Jairus’ friends did not care that Jesus was in the middle of a teaching engagement when Jairus came to ask him to come and heal his daughter. They did not care that Jesus actually just got back from a long trip abroad. Obviously, they did not care that Jesus just healed and restored a daughter of Israel who had been hurting and was cast out for the last 12 years. These people did not care about any of that.

The only thing that mattered to them is that when they needed Jesus, Jesus was not there. The girl is dead and there was nothing left to do. “Jairus, don’t bother him anymore. He’s too busy teaching and travelling and healing a bleeding woman to help a dying girl… Who needs him anyway?”

As human beings, we want the people around us to understand us. We want them to appreciate us when we try. But let’s be real: most of us care much more about ourselves than about others.

“Who cares that this company is struggling financially? No when I don’t have enough money for my family!”

“I don’t have time to care about your relationships because at least you are in a relationship. I don’t even have one!”

We can keep going here but I think you get the point. Nobody cares because everyone only cares about themselves.


But Jesus cares. He always care. And here’s an ironic statement: Jesus cares because he doesn’t care that people don’t care.

That’s who Jesus is. He loves us when we doubt him. Heck, he loves us even when we were his enemies. And he cares for us when we do not care about him at all.

Most of us would walk away if we were in Jesus’ shoes – or sandals. So you don’t care that I was busy? You don’t care that I just got back from a long trip? Do you know that I had to leave thousands of people who are waiting for me to teach them and to heal them to help this little girl of yours? You probably don’t care that I just miraculously healed someone a minute ago, do you?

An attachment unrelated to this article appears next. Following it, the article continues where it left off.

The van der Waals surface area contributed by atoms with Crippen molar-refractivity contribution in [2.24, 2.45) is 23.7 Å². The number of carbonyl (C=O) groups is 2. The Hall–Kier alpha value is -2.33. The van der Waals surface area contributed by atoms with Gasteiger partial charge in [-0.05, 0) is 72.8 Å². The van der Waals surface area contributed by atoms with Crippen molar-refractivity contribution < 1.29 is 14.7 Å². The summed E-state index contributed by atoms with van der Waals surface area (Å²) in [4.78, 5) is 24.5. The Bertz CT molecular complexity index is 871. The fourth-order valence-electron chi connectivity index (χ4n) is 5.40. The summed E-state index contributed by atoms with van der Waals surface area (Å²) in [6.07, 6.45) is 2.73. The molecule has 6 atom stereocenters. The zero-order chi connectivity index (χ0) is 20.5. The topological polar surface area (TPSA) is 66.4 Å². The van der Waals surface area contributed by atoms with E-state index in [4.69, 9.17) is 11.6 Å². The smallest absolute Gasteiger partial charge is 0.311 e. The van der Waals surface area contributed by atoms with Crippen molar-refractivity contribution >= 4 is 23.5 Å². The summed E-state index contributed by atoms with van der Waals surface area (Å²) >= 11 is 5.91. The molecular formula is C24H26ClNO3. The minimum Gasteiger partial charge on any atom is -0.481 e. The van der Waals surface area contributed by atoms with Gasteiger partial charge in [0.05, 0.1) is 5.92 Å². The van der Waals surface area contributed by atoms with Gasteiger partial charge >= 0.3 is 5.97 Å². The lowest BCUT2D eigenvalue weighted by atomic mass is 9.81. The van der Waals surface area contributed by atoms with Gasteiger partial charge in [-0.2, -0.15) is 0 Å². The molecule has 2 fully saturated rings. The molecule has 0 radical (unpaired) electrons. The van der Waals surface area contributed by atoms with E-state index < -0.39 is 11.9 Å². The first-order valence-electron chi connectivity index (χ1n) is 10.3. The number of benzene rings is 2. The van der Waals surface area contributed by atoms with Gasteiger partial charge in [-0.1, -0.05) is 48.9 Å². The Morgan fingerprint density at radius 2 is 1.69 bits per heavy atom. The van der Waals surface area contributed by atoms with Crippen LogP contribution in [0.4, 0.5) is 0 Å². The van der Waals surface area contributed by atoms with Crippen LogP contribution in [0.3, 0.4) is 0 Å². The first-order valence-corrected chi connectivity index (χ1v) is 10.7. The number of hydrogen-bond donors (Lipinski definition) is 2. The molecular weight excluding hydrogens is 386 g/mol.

We are dying to walk away when we learn that people do not care. We want to walk away everytime we feel unappreciated.

But Jesus kept walking towards Jairus’ place. Even when the people in the house laughed at him, he brought his closest friends with him upstairs to do what he had decided to do. Why? Because Jesus didn’t care that they didn’t care.

That is why we need Jesus in our lives. Because he would not let us give up. He wants us to care even when no one else cares.


The world needs leaders who care like Jesus care. What we need now is leaders who care even when no one else does. In a world of instant gratification, in a time when narcissistic tendencies are accepted and even celebrated, Jesus wants us to love, to lead, and to care when no one around us care.

When we care like Jesus cares, then we lead like Jesus leads. And that means caring when the people we have worked so hard to lead do not care about our feelings, struggles, situations, problems, etc.

And you know what the beautiful thing is? When people know we care, they suddenly care too. It’s amazing to see how people completely change their work ethics and performance when they learn that their leaders care for them as people. When they learn that their leaders care even when they did not care.

So you can choose: do you want to wait for them to care about you and your situation or are you ready to care even when they don’t give a damn? If you are ready to care, then you are ready to lead like Jesus lead.